What makes this even more impressive is that Saturday’s march was not about you. You are a white boy, almost a man, in a country where you just learned being a white man, no matter how reprehensible, is rewarded. You can easily live your life with a blind eye turned to the struggles of the non-white, non-male. You don’t have to care. But you do. You already understand that none of us are free until all of us are free. You understand that women deserve equal pay. You understand that access to health care, to education and to justice is a human right.

It may not feel like you have privilege. You are being raised by a single mom, and you know that I’m trying my best, working two jobs, to make ends barely meet. You went to a failing school for a few years. You see us as the “have nots” in a world full of “haves.” But you do have privileges that many people do not. Yes, we are poor, but we have a safety net. Our family would never let us starve or be homeless. So many Americans do not have that. You got out of your failing school and are in a wonderful music-based magnet school. Think of your classmates who will never get the chance at a better education. When you are sick, we have health care. When you are hungry, we have food (even if you might not like it).

You can walk down our street, and into the bodegas, and not be assumed to be a criminal. You might wonder why I don’t want you and your friends taking nerf guns outside of our house. I’m not worried for your safety at all. I don’t want another incident of police shooting an African-American boy ever, let alone in our neighborhood, because he was playing with your nerf guns.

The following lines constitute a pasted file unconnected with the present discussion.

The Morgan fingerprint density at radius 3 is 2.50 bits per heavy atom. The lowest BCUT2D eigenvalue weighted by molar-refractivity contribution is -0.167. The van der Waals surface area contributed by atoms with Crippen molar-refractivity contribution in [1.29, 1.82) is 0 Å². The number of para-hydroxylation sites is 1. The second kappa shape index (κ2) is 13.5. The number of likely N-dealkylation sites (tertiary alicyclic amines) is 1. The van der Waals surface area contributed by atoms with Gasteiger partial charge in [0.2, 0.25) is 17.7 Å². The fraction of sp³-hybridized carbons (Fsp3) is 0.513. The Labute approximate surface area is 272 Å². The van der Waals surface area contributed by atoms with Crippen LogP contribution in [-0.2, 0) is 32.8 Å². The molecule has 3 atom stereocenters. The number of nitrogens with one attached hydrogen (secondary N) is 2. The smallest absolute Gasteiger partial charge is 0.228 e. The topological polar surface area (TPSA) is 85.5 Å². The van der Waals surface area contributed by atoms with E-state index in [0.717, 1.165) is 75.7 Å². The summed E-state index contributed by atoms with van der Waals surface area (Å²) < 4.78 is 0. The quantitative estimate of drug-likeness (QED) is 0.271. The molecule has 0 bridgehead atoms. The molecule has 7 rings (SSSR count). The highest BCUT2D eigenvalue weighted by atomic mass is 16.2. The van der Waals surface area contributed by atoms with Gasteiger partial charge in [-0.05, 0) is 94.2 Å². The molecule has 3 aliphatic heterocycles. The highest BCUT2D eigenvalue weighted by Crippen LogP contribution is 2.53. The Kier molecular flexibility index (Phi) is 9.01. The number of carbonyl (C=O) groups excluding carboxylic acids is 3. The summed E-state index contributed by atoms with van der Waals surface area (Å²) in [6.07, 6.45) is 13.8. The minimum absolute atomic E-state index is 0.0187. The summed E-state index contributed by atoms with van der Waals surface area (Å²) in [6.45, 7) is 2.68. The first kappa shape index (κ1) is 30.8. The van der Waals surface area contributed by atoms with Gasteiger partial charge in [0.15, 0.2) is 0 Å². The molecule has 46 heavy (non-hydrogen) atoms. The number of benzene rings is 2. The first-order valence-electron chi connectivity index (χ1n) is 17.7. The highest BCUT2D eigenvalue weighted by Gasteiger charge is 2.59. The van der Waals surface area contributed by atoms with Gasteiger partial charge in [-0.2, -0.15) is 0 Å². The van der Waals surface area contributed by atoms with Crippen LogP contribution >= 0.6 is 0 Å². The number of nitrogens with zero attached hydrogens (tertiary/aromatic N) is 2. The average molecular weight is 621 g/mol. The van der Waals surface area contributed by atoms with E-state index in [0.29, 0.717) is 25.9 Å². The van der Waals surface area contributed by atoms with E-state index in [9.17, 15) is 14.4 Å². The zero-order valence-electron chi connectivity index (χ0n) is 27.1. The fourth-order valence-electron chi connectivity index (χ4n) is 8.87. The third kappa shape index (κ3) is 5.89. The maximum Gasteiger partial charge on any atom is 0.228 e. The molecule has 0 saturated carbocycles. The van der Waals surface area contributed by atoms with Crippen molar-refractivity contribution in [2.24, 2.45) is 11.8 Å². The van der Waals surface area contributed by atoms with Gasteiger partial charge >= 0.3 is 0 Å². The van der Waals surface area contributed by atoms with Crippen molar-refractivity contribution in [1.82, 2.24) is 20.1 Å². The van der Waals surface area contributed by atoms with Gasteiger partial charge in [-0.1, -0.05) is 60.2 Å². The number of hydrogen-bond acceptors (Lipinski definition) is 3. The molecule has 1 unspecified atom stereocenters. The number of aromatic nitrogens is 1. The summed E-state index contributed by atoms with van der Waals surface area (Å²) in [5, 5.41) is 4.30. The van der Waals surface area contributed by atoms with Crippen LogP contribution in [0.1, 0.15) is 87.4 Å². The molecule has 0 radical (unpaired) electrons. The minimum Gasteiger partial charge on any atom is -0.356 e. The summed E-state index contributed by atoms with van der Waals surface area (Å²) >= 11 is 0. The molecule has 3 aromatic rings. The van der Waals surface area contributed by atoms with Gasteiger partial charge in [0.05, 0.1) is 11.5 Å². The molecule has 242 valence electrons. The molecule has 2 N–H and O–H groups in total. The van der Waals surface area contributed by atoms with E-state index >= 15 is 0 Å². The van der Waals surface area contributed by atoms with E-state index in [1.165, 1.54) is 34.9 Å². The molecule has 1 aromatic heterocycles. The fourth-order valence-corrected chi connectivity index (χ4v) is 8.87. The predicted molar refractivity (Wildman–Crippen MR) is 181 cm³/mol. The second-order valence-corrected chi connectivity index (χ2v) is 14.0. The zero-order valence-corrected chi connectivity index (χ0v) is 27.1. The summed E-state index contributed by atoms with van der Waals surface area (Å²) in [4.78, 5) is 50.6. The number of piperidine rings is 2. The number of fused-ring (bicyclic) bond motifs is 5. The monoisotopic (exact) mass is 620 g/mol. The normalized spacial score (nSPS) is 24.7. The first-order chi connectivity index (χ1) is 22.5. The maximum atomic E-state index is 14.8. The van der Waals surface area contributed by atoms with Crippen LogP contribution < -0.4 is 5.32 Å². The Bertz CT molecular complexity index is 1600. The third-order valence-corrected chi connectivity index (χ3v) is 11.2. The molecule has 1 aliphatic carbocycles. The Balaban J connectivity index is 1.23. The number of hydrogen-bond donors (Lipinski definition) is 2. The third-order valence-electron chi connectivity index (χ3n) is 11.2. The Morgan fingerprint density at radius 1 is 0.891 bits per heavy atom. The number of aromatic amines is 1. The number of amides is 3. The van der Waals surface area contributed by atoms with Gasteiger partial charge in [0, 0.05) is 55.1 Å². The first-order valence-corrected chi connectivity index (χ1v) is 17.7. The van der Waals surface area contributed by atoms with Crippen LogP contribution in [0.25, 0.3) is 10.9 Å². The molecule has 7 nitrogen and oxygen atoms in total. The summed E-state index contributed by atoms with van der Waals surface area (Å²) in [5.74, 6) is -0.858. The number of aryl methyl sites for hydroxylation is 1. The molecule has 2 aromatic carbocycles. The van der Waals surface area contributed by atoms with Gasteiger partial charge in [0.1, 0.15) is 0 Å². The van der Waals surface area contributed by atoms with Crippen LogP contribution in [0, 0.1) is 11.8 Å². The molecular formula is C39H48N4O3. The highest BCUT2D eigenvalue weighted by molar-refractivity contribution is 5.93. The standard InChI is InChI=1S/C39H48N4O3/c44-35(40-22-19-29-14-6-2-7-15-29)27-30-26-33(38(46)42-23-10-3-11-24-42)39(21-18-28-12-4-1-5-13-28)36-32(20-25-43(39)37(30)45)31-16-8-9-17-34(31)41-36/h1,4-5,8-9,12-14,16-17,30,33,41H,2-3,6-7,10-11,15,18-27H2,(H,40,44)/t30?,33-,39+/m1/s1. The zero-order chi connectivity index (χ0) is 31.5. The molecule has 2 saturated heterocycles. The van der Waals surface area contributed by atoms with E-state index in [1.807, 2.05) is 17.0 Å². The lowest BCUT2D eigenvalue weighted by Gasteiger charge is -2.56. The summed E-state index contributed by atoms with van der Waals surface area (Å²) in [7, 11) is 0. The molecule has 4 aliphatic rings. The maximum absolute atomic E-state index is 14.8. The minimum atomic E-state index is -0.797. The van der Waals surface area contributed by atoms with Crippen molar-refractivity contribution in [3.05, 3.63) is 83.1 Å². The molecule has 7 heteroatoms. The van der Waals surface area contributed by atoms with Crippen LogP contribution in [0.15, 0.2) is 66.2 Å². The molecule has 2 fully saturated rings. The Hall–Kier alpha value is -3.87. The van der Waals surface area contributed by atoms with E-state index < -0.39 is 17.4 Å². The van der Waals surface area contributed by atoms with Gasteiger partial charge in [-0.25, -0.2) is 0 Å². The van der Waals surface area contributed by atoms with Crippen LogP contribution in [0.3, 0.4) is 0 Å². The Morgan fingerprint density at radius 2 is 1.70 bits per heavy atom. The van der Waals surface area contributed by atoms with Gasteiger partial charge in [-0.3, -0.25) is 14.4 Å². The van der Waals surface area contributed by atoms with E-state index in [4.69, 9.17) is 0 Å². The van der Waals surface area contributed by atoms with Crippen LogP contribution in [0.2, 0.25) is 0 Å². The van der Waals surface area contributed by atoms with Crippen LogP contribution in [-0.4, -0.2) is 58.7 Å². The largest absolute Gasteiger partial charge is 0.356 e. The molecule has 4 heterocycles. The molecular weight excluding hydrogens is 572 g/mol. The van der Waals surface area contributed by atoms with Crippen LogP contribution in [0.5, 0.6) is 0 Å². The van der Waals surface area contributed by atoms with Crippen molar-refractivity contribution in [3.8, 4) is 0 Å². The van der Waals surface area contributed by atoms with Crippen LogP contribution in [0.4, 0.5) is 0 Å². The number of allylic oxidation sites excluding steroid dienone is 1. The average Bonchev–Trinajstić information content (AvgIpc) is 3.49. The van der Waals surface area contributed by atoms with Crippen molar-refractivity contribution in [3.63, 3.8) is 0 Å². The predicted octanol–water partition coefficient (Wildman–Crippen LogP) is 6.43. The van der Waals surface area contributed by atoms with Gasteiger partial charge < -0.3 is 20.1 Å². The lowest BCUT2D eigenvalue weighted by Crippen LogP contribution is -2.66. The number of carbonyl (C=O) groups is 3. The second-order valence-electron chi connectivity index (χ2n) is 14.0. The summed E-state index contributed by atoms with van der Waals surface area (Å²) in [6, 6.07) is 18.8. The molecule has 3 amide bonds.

I know I annoy you telling you about love and sex and consent. Be prepared to be annoyed for a while; I’m just getting started. You’ll know too many women – hell, you already do – who have been mistreated, assaulted and raped. I will be confident when I send you to college that you will never do anything without full consent of your partner, and will speak up against the misogyny and rape-culture present on your campus.

Henry, Saturday’s March on Washington was historic. The crowd alone in DC broke records and with the sister marches around the country, we were part of the largest day of protest ever in American history. Never forget you were a part of it. Never forget you asked for the pink-crocheted pussyhat. Never forget the people around you, of every gender, race, sexual orientation, religion, ability asking for the guarantees of liberty, justice and equality for all of us. Never forget that your voice, your presence can make a difference whether you are one or one in a million.

This is what democracy looks like. And you are part of it.

I love you more.





Death has been on my mind a lot. 2016 seems to be intent on taking us all down with it. This year, personally, I lost my grandmother. She was a few weeks shy of turning 97, so while hardly a tragedy, I am still mourning her. Granny was my last grandparent. I know I’m so lucky to have reached my late 30s with a grandparent still alive. But there is something about this loss that makes me feel more of an adult in a way I don’t want to feel.

I have many friends who have already lost of a parent, or both parents. And this week, my cousin lost her husband, just 44 years old, to cancer. Mortality in general, but also my own mortality, has become a big, flashing neon sign I’m not able to ignore anymore.

And I picked this year to taper off antidepressants?! The universe is laughing at me.